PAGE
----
It’s been about six years since Franklin artist Brenda Coldwell launched what she has called her dream come true.
As she began painting full force and traveling here and there for workshops and other artistic ventures, Coldwell began to realize her own home — both in the sense of her county home of Williamson and her very own backyard — could use a studio where artists of all stripes could come together in a creative, collaborative way. So in the spring of 2016, with help from an area architect, Coldwell completed what is known as On Track Studios located on her property south of downtown Franklin.
“As I started painting and going to workshops myself and traveling, this idea just kind of popped up,” said Coldwell, who has lived in Franklin for about 20 years. “I thought I would love to own a studio where artists could rent space from me and I could facilitate workshops. It just kind of started percolating, and I decided to go for it.”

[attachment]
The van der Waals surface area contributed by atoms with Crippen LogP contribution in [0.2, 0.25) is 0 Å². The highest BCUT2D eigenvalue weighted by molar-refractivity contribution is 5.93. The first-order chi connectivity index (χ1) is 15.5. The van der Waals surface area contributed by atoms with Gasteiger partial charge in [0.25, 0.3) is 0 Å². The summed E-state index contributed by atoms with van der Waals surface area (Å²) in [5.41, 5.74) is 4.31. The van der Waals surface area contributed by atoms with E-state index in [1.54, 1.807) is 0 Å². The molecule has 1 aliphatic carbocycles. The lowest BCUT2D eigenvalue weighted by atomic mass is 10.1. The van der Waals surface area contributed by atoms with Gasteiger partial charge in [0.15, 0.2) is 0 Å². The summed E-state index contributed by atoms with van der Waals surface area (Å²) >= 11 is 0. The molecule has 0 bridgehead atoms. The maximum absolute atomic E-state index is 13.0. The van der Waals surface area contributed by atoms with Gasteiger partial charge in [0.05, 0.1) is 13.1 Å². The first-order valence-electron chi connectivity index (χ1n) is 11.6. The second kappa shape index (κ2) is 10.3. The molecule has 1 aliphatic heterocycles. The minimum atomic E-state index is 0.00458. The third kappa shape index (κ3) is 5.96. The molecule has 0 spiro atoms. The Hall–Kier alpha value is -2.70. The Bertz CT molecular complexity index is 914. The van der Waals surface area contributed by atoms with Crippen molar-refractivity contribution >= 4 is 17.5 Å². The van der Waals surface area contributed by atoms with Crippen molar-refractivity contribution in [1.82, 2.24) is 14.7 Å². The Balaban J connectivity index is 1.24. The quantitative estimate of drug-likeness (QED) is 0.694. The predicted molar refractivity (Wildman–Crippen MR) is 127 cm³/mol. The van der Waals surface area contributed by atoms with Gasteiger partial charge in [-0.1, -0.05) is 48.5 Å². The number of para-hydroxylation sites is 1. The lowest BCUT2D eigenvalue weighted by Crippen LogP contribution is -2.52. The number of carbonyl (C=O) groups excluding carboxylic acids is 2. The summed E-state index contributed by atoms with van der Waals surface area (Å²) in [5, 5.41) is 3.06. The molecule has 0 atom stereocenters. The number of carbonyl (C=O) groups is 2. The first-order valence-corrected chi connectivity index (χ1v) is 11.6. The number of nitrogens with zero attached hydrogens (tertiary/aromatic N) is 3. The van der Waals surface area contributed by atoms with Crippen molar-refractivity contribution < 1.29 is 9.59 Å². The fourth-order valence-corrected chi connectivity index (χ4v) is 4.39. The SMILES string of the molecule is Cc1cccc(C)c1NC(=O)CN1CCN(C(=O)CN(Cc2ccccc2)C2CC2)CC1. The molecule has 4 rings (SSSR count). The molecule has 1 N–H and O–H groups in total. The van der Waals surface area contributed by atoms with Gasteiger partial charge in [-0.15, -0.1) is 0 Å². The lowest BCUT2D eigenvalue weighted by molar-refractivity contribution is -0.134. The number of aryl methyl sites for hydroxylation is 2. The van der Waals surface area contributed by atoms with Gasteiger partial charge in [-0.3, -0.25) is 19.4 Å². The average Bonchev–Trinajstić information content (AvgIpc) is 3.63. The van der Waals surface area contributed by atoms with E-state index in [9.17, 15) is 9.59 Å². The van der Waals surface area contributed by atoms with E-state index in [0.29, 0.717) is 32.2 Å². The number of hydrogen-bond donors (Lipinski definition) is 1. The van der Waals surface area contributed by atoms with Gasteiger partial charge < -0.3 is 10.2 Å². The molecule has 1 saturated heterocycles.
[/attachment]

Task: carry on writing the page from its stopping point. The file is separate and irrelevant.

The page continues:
On Track Studios rose out of the shadows of an old dilapidated barn that had stood on Coldwell’s property since she first moved there. The current building is a barn-like structure that serves as a studio for painters, and includes a large room for workshops and six individual spaces as well. On Track sits on 2 acres and also has outdoor areas where “en plein air” is popular. The studio includes two large porches and even an amphitheater that can be used for various purposes.
“This area is brimming with a wealth of amazing artists who share their passion for painting,” Coldwell said through her On Track Studios website. “This studio is a result of a desire, to have an ideal work space conducive to the entire process of creating art. It is with a truly joyous heart that I am allowing this amazing journey to happen.”
Coldwell’s father was in the military, so she lived in several states and in Germany as she was growing up. Her family finally settled in Tennessee in 1972, and she graduated high school in Murfreesboro as well as Middle Tennessee State University.
Both her parents were artistic, and Coldwell developed those same tendencies through painting, drawing, sewing and making crafts.
“I have that creative thing inside of me,” she said.
Coldwell worked for 17 years as a nurse, but later turned to painting as a career. And with On Track Studios continuing to stay busy — even pulling through the lockdown from the COVID-19 pandemic — Coldwell is in her happy place.
“It really is a dream come true owning this place,” she said. “We collaborate as artists. It’s just a very supportive community.”